Interviews
Daniel Hessler – Deputy Head of Content Design
The Dark Eye: Demonicon

By Jorge Figueiredo - May 30th, 2013

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The Dark Eye: Demonicon is an upcoming third-person action-RPG developed by Noumena Studios. It is the story of a brother and sister who are faced with tough challenges in a bleak, magical world. The decisions that they make determine the destiny of the whole continent. The game promises to be a rich story-telling experience with plenty of action. Toronto Thumbs was fortunate enough to score a brief interview with Daniel Hessler, the Deputy Head of Content Design.

Here’s what he had to say.

TT: The Dark Eye, from Germany, is pretty popular across the pond. Do you think that this will be able to depose or at least gain significant ground against the AD&D franchise here in North America?

DH: I think that every videogame based on a certain Pen & Paper system helps to raise awareness for this system. It would be great if people would like to know more about it and try the Pen & Paper original themselves.

What really speaks for The Dark Eye is its detailed world and its ever-growing history with events affecting the whole world. There is no other system with a comparable amount of content in it from my point of view. Gamers who like a rich and living background will love The Dark Eye.

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Sometimes it hurts to look into the eyes of your dance partner.

The characters in the game affect the state of the world they live in, according to the literature. How granular are the changes that occur on account of actions performed by the brother and sister?

The relationship between brother and sister is fundamental for the main quest. How they deal with the background of this relationship directly affects themselves, their family, the villains, and in the end, a whole church. So the changes will mainly occur in the way NPCs interact with Cairon and how he will react in return – in battles and quest structures, but naturally at most in dialogs.

Is there an ideal path through the game?

According to the decisions the player makes, the story will develop differently. We designed these different ways as an equilibrium, so the player won’t have any disadvantages concerning the game-play when choosing either one way or the other. On the other hand, each way has its moral pro’s and con’s: we avoided the stereotype of “good vs. evil”; NPCs will profit or suffer from the player’s decisions, and it is for the player to decide which way is the ideal one, since none will please all factions and each faction has their own motivation.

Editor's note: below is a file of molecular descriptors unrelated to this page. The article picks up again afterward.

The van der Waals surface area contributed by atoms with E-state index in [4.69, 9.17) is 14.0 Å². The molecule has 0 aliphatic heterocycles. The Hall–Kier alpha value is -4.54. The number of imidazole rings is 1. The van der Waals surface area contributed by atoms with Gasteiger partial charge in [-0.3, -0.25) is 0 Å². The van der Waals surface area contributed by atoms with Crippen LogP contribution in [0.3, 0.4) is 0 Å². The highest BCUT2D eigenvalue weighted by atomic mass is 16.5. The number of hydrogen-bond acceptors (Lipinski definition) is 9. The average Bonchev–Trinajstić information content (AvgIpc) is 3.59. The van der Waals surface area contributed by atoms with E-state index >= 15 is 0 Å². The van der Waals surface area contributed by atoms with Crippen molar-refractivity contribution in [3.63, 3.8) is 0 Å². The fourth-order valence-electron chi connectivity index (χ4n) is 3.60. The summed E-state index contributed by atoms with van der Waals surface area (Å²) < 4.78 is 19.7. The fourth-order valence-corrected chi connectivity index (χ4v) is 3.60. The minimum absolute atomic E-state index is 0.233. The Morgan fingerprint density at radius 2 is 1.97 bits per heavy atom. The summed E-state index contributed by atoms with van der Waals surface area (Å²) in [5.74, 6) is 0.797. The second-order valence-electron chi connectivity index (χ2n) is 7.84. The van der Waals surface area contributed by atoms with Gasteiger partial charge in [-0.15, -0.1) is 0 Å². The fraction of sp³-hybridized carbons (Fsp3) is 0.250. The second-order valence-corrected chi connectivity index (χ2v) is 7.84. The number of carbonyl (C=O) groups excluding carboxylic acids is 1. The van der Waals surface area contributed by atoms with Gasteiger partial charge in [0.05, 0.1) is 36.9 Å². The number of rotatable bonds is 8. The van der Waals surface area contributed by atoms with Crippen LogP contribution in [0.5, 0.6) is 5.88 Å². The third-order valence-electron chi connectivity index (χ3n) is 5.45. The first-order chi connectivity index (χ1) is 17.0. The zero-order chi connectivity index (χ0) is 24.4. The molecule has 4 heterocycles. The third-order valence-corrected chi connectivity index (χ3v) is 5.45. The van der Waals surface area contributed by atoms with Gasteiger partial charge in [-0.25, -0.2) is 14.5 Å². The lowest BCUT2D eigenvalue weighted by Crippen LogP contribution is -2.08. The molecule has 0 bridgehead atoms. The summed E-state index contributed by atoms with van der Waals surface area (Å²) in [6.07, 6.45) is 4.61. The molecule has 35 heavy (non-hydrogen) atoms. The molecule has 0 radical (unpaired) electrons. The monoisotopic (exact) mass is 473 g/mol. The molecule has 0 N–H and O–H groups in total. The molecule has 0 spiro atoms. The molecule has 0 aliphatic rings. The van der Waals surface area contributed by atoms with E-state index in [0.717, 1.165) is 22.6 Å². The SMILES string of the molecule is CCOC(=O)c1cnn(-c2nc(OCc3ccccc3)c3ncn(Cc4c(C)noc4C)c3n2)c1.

Are there different endings? Can you tell us how many there are, or at least hint about how different the game ending can be?

Yes, there are different endings. They will reflect both the decisions about how to deal with the demonic aspect in the “gifts” (magical powers) of the main characters, and the decisions concerning the siblings’ relationship towards each other. In the end, the real enemy will be defeated in the way the player has been choosing throughout the game.

How important is timing in regards to combat?

In most battles, timing is important for avoiding injuries. You can seize the right moment to evade strong blows, to parry and to counter-attack. If you keep the right pace of attacks without being hit yourself, Cairon will fall into a demonic fever that temporarily enables him to hit his enemies even stronger and more precisely.

Timing is crucial when facing boss enemies who have special fighting features. You need to defeat them in combinations of the right offensive and defensive behavior at certain moments.

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“I swear I will kill you both if you touch this chandelier that I just bought.”

Which type of combat is more forgiving? Melee or magical?

Melee and magic are deeply linked in Demonicon. By injuring enemies, you extract life energy (the “essence”) from them to feed your magical powers. Therefore, combat is designed to complementarily use melee and magic: you can, for example, raise a magical shield to protect you from damage while felling your enemy with powerful attacks. Or you can use a roundhouse attack to break free from enemies besieging you and then burn them with a fire nova.

In the end, you need to find the right combination of both melee and magic to defeat your enemies most efficiently.

How long as the “Vision Engine” been in production?

For Demonicon we’ve been using the Vision Engine since early 2011 as it provides a lot of great tools and a lot of flexibility.

Will there be expansions for Demonicon from the universe of “The Dark Eye”?

We can’t comment on this at the moment but there is sure a lot of interesting stuff that would be great additions to the story-line of Demonicon.

Thanks Daniel!

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